Estimating integral with Maclaurin series

  • Thread starter lxman
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  • #1
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Homework Statement


Assume that sin(x) equals its Maclaurin series for all x. Use the first two terms of the Maclaurin series for sin(7x^2) to approximate the integral:

[tex]\int_{0}^{0.77}sin(7x^{2})\ dx[/tex]


The Attempt at a Solution



If I understand correctly, a Maclaurin series is just a Taylor series centered at 0. Therefore, my first two terms would be:

[tex]sin(7(0)^{2})[/tex]

and

[tex]14(0)^{2}cos(7(0)^{2})[/tex]

I feel like I'm getting off on the wrong foot right away.

Help anyone?
 

Answers and Replies

  • #2
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your first derivative is slightly off it should just 14xcos(7x^2), evaluated at zero. which just equals zero.
 
  • #3
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Homework Statement



If I understand correctly, a Maclaurin series is just a Taylor series centered at 0. Therefore, my first two terms would be:

[tex]sin(7(0)^{2})[/tex]

and

[tex]14(0)^{2}cos(7(0)^{2})[/tex]

I feel like I'm getting off on the wrong foot right away.

Help anyone?

Yes you are doing this correctly so far except your second term should be

[tex]14(x) cos(7(x)^{2}) \right _{x=0} [/tex]

which of course gives the same result. But this could have messed you up with your next derivatives.

Now try to take a few more derivatives until you get some non zero terms. Don't forget about the product rule :wink:
 
  • #4
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The original problem statement says to use the first two terms of the Maclaurin series. So when I am constructing the series, I just basically throw away any terms with zero values, and the non-zero terms then become my series.

Is this correct?
 
  • #5
SammyS
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One way to do this is to take the Maclaurin series for sin(x), then substitute 7x2 for x. Then integrate that tern by term.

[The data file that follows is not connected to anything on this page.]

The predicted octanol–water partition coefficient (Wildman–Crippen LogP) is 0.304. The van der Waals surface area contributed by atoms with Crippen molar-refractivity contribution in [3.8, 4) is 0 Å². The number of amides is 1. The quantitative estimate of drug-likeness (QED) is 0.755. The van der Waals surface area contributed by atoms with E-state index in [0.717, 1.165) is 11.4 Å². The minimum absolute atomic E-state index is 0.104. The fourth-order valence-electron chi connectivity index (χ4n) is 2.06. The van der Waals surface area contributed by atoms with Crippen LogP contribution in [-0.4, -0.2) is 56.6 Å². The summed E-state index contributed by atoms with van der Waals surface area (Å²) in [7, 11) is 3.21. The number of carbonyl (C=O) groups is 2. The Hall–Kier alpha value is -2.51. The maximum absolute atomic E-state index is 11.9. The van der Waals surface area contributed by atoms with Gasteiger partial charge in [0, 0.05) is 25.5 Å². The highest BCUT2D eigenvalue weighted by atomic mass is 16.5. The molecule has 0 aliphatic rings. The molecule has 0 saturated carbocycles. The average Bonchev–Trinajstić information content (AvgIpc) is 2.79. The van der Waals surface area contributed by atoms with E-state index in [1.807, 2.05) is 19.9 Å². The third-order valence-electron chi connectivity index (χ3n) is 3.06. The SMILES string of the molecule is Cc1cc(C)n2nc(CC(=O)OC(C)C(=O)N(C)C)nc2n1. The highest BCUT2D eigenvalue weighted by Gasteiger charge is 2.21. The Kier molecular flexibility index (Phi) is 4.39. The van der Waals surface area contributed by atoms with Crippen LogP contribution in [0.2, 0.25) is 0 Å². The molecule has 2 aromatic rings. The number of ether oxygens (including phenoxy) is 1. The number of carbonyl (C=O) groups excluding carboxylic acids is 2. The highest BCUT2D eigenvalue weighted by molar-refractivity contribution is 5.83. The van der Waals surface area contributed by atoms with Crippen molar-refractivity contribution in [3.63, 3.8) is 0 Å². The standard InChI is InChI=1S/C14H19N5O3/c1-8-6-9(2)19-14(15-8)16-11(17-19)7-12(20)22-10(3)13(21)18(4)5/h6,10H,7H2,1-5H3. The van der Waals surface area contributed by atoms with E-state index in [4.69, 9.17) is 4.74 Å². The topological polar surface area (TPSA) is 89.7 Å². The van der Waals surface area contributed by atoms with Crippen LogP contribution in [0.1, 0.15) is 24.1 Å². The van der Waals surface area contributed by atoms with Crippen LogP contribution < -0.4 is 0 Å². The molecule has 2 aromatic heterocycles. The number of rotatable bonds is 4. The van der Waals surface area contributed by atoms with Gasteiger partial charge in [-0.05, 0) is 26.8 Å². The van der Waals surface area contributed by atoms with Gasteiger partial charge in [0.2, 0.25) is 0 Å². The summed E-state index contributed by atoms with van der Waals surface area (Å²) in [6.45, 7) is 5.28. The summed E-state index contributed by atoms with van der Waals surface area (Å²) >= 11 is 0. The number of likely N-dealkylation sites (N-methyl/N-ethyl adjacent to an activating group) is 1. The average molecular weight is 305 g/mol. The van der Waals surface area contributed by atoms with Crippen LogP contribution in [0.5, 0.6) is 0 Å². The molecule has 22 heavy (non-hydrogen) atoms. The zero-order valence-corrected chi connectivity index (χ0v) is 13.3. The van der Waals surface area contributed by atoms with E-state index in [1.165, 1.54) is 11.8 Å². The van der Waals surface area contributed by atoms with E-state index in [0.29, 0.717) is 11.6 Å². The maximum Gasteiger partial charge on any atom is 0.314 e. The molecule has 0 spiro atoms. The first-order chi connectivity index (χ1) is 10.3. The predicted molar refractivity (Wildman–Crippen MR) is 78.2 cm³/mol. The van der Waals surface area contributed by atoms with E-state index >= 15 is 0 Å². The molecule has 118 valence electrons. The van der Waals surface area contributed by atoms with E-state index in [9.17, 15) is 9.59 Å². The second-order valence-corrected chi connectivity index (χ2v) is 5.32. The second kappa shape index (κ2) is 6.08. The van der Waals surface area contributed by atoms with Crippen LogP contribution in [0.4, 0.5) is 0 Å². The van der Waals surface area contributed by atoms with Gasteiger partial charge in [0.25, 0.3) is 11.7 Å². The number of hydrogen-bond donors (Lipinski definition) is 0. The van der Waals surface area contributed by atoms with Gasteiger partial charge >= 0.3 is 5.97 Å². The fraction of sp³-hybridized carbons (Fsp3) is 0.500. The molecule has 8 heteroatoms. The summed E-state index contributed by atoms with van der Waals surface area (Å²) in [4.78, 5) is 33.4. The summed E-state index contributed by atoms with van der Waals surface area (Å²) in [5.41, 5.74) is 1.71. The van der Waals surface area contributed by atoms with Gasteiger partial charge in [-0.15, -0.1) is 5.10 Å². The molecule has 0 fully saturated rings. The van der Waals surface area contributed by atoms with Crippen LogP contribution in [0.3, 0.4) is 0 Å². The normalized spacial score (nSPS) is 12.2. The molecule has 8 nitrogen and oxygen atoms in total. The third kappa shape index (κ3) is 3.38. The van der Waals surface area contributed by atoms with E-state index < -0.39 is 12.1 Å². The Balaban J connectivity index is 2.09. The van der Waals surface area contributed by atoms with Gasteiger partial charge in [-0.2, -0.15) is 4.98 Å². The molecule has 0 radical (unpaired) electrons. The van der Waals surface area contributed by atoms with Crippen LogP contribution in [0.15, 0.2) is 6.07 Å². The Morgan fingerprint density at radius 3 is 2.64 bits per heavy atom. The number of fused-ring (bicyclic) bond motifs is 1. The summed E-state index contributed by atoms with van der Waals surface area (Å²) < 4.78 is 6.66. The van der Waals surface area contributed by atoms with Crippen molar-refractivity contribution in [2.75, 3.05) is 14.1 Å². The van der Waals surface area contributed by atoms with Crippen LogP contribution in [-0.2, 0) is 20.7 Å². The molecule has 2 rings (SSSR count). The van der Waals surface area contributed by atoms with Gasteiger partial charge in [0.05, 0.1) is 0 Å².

• #6
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The original problem statement says to use the first two terms of the Maclaurin series. So when I am constructing the series, I just basically throw away any terms with zero values, and the non-zero terms then become my series.

Is this correct?

Yes, just use the first two non zero terms.
 
  • #7
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SammyS, your idea sounds MUCH simpler, but you would have to explain the details of implementation to me.

So, doing it the hard way - and yes, it gets a bit messy, so I won't post all the details.

I end up with the first two non-zero terms being term 2, which evaluates to 14, and term 6, which evaluates to -41160.

Dividing these with their factorials, multiplying by the x-a terms (which is just x, as a is zero) and simplifying, I end up with:

[tex]7x^{2}-\frac{343\ x^{6}}{6}[/tex]

Plugging in 0.77, I get a result of -7.764512728421

I know the actual value of the integral is about 0.3

I presume the error comes from the fact that I am only using two terms.

Am I correct?
 
Last edited:
  • #8
Char. Limit
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SammyS, your idea sounds MUCH simpler, but you would have to explain the details of implementation to me.

So, doing it the hard way - and yes, it gets a bit messy, so I won't post all the details.

I end up with the first two non-zero terms being term 2, which evaluates to 14, and term 5, which evaluates to -41160.

Dividing these with their factorials, multiplying by the x-a terms (which is just x, as a is zero) and simplifying, I end up with:

[tex]7x^{2}-\frac{343\ x^{6}}{6}[/tex]

Plugging in 0.77, I get a result of -7.764512728421

I know the actual value of the integral is about 0.3

I presume the error comes from the fact that I am only using two terms.

Am I correct?

But you have to integrate it first. You can't just plug in .77 before you integrate.
 
  • #9
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Okay, yep, missed that one completely.

Integrating gives me:

[tex]\frac{7x^{3}}{3}-\frac{49x^{7}}{6}[/tex]

Now, plugging in 0.77, I get -0.245385 which is much closer.

Again, I presume the error is from only using two terms.
 
  • #10
Char. Limit
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Yes it is. If you had tried three terms, you would get a number even close, but above the correct answer.
 
  • #11
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Thank you all for your help.
 
  • #12
Char. Limit
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Have a great day!
 

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